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‘35 Million Shoes’
War is a Racket by Brigadier General Smedley D. Butler

1935, 2003 edition from Feral House, with an essay by Adam Parfrey, two essays by Smedley Butler, and photos from The Horror of It, 80 pages

This volume is the late, great U.S. Marine Corps general’s bi-partisan case against for-profit war-making repackaged as a left-wing, liberal, anti-war tract. The essay by Mister Parfrey is as slanted to left wing utopian ideals as contemporary white nationalists' fantasies are slanted toward some mythical Nordic tribal paradise. This essay is not however, without value. It was worth the read, as Adam exposes 1930s government secrets that support the old general’s work, truths that did not come to light until long after the general’s death. Adam details the American love of Italian fascism, and goes into some specifics as to how American politicians pushed for General Butler’s court martial for his disparaging remarks about the Italian dictator Mussolini. Imagine Colin Powel being called out of retirement to face court martial for making negative remarks about the President of the Ukraine!

Smedley had been approached by a cabal of industrialists who wanted him to lead WWI veterans in a fascist coup to unseat the President. Butler was the only general that working and fighting men trusted after scumbag aristocratic generals Patton and Macarthur ordered and led an attack on peaceful veterans protesting for their 14 year old war bonus, killing a baby in the process.

The photos from The Horror Of It at the end of the book are a fitting compliment to Smedley’s attack on modern war. These are preceded by two letters that the general wrote after his famous tract was published, in an attempt to sway the U.S. electorate from backing a war against Japan. According to Butler, who applied military force in the Far East to make way for American oil interests, the U.S. was spoiling for a war against Japan as early as 1932. Although I was taught in school that the Japanese launched an unprovoked attack on an innocent America, the old general makes it clear that the U.S. government was doing everything in its power to foment war against Japan. He was further of the opinion that the ‘proud Japanese’ would be easily goaded into striking the first blow. These two letters make a sensible isolationist case that surely galled the American political elite, with its global corporate ambitions.

War is a Racket proper is broken into 5 short chapters:

1. War is a Racket!

2. Who Makes the Profits?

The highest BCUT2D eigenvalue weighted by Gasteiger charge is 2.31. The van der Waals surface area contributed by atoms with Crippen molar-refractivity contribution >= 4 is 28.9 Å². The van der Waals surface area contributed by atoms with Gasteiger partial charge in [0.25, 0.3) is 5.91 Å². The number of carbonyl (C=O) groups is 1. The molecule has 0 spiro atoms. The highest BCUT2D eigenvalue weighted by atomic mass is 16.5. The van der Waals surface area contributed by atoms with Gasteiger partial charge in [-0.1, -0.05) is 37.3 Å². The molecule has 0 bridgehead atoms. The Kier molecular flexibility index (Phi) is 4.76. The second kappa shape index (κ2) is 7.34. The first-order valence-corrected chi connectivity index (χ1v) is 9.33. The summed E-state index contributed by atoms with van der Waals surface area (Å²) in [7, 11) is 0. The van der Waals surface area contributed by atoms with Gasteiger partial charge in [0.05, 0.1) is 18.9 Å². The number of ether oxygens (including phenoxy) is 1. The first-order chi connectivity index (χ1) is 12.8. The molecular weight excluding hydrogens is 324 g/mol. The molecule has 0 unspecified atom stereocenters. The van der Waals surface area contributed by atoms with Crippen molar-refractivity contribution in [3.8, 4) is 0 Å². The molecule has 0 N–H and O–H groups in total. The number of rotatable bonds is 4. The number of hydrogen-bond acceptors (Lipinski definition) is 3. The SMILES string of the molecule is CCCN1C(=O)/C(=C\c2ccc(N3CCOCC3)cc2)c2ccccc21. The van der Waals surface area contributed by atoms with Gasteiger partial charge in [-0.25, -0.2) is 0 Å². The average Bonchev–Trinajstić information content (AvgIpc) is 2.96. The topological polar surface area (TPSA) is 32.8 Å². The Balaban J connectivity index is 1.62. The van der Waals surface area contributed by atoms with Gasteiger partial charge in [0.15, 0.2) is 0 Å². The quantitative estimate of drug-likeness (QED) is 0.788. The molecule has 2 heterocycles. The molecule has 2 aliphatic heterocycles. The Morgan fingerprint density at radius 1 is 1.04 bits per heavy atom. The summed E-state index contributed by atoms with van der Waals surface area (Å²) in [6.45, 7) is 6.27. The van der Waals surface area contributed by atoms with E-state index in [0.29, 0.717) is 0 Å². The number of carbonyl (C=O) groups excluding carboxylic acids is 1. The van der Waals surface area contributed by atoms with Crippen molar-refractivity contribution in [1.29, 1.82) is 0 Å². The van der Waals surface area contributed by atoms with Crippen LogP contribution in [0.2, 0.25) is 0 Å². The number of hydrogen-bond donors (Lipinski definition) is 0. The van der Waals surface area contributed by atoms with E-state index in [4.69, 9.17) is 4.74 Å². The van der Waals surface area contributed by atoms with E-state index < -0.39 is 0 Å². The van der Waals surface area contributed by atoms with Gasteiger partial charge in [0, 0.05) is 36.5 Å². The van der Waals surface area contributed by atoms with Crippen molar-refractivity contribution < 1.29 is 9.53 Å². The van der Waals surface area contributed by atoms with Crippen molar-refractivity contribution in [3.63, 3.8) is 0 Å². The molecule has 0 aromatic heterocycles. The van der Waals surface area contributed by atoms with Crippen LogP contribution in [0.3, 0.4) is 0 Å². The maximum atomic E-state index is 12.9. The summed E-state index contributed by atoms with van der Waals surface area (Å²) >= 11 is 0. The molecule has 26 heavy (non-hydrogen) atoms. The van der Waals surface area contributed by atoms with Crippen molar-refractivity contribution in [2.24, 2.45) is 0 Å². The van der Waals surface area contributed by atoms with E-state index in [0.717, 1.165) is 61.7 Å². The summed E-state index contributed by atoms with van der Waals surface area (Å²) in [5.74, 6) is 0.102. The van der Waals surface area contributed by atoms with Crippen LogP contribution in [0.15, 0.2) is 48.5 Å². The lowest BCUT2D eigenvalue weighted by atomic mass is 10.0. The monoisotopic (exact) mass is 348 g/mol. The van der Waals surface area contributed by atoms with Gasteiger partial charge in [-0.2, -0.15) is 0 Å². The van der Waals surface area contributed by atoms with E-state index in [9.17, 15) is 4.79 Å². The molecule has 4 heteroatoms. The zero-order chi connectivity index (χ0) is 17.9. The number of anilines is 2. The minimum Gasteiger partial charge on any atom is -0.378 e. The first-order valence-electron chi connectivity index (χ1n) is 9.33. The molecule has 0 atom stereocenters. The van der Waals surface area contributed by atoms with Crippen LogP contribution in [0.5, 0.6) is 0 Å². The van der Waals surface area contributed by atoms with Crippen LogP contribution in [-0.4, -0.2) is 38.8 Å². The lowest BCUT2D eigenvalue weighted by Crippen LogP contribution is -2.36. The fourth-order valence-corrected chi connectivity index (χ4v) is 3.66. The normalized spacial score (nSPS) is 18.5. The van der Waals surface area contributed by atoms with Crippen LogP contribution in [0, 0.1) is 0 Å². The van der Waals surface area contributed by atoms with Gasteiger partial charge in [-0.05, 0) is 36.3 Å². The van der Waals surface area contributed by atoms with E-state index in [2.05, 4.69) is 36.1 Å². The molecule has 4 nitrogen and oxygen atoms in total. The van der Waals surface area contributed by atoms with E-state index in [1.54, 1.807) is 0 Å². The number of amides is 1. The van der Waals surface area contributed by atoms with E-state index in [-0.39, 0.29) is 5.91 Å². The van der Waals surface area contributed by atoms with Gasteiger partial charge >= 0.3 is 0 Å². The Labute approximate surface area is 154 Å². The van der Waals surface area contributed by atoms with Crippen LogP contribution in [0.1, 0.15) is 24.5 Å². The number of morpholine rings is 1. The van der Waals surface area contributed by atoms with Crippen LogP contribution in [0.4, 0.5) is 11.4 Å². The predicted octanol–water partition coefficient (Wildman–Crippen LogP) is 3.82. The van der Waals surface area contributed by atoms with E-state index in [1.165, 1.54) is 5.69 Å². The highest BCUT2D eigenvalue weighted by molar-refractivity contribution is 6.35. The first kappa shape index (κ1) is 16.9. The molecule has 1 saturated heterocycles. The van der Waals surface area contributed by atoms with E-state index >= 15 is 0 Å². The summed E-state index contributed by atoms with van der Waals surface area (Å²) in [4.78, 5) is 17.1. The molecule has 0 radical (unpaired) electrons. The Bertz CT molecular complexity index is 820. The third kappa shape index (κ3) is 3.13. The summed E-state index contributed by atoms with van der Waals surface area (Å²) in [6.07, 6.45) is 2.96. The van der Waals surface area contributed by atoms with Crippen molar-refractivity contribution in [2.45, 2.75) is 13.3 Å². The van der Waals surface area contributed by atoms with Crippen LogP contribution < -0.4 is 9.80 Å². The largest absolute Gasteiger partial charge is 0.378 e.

3. Who Pays the Bills?

4. How to Smash this racket!

5. To Hell with War!

Smedley Butler, who fought in a half dozen undeclared wars, and in the trenches of World War One, describes in detail how war takes from the brave and the poor and gives to the cowardly and the rich in exponential proportions. Specific examples such as the purchase by the government of 35 million pairs of boots for 4 million soldiers, who were never issued a second pair of boots, are shown as the outrageous foundation of U.S foreign policy. He describes how his men were killed by U.S. manufactured munitions sold to the enemy, how the vaunted "Dough Boys," arguably our best generation of citizen soldiers, were virtual slave soldiers, making only $9 a month and then being fleeced of that and having their promised bonuses withheld on return to the States.

Long before PTSD was a household term Smedley toured the country visiting tens of thousands of "broken men" locked in military hospice cages, whose minds had been shattered by the horrors of a war that was preached in churches as a holy crusade to "end all war." This book is in many ways a warrior’s view of his own use as an instrument of corporate greed; an old warrior who sees in his own youthful actions the extinction of his own kind.

Anyone interested in 20th Century U.S. history or modern military matters should read War is a Racket. As a sci-fi writer and critic, let me close this review with Smedley’s thoughts on scientists, which closely parallel those of German WWI veteran and sci-fi author Ernst Junger, “If we put them to work making poison gas and more and more fiendish mechanical and explosive instruments of destruction, they will have no time for the constructive job of building a greater prosperity of all peoples.”

An ‘isolationist’ who wants ‘greater prosperity of all peoples’?

I was taught since childhood that those are mutually exclusive sentiments.

If you ask any academic or politician today, they will quote JFK that "no man is an island" and go on to explain that it is impossible to be for political isolation and for "all peoples." Of course, none of those people supervised the murder of tens of thousands to smooth business operations for a few rich men, in "the name of democracy."

Add Comment
Bernie HackettOctober 3, 2016 10:14 PM UTC